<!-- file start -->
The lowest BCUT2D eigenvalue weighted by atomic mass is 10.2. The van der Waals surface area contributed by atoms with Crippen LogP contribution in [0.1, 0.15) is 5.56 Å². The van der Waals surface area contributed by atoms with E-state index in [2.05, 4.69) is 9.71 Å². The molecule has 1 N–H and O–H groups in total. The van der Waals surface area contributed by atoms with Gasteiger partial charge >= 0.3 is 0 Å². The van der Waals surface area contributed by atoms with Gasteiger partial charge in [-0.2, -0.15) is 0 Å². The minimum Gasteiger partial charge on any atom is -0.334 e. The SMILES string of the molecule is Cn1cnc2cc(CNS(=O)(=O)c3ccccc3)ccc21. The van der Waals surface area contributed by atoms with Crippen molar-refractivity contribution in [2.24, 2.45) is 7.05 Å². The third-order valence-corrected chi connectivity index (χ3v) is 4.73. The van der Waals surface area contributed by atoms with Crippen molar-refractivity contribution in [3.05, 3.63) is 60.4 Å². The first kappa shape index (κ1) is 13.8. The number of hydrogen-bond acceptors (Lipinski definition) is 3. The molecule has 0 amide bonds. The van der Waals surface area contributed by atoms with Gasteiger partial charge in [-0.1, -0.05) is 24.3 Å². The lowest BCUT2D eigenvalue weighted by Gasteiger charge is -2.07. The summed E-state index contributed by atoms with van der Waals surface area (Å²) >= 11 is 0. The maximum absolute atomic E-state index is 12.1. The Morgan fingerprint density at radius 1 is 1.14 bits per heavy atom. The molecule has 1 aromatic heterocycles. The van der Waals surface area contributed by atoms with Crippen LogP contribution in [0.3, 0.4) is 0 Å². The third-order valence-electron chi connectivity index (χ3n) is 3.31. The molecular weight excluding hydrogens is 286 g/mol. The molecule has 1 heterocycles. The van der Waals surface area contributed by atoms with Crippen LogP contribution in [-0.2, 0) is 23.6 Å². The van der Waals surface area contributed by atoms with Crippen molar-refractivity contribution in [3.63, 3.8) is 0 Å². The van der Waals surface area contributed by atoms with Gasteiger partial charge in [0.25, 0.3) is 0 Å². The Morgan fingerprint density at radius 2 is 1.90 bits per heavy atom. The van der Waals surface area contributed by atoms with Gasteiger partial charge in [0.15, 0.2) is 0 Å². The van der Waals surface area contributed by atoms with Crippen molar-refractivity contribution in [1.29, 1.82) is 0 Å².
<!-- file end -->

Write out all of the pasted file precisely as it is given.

The lowest BCUT2D eigenvalue weighted by atomic mass is 10.2. The van der Waals surface area contributed by atoms with Crippen LogP contribution in [0.1, 0.15) is 5.56 Å². The van der Waals surface area contributed by atoms with E-state index in [2.05, 4.69) is 9.71 Å². The molecule has 1 N–H and O–H groups in total. The van der Waals surface area contributed by atoms with Gasteiger partial charge >= 0.3 is 0 Å². The van der Waals surface area contributed by atoms with Gasteiger partial charge in [-0.2, -0.15) is 0 Å². The minimum Gasteiger partial charge on any atom is -0.334 e. The SMILES string of the molecule is Cn1cnc2cc(CNS(=O)(=O)c3ccccc3)ccc21. The van der Waals surface area contributed by atoms with Crippen molar-refractivity contribution in [2.24, 2.45) is 7.05 Å². The third-order valence-corrected chi connectivity index (χ3v) is 4.73. The van der Waals surface area contributed by atoms with Crippen molar-refractivity contribution in [3.05, 3.63) is 60.4 Å². The first kappa shape index (κ1) is 13.8. The number of hydrogen-bond acceptors (Lipinski definition) is 3. The molecule has 0 amide bonds. The van der Waals surface area contributed by atoms with Gasteiger partial charge in [-0.1, -0.05) is 24.3 Å². The lowest BCUT2D eigenvalue weighted by Gasteiger charge is -2.07. The summed E-state index contributed by atoms with van der Waals surface area (Å²) >= 11 is 0. The maximum absolute atomic E-state index is 12.1. The Morgan fingerprint density at radius 1 is 1.14 bits per heavy atom. The molecule has 1 aromatic heterocycles. The van der Waals surface area contributed by atoms with Crippen LogP contribution in [0.3, 0.4) is 0 Å². The third-order valence-electron chi connectivity index (χ3n) is 3.31. The molecular weight excluding hydrogens is 286 g/mol. The molecule has 1 heterocycles. The van der Waals surface area contributed by atoms with Crippen LogP contribution in [-0.2, 0) is 23.6 Å². The van der Waals surface area contributed by atoms with Crippen molar-refractivity contribution in [3.63, 3.8) is 0 Å². The van der Waals surface area contributed by atoms with Gasteiger partial charge in [0.25, 0.3) is 0 Å². The Morgan fingerprint density at radius 2 is 1.90 bits per heavy atom. The van der Waals surface area contributed by atoms with Gasteiger partial charge in [0.15, 0.2) is 0 Å². The van der Waals surface area contributed by atoms with Crippen molar-refractivity contribution in [1.29, 1.82) is 0 Å².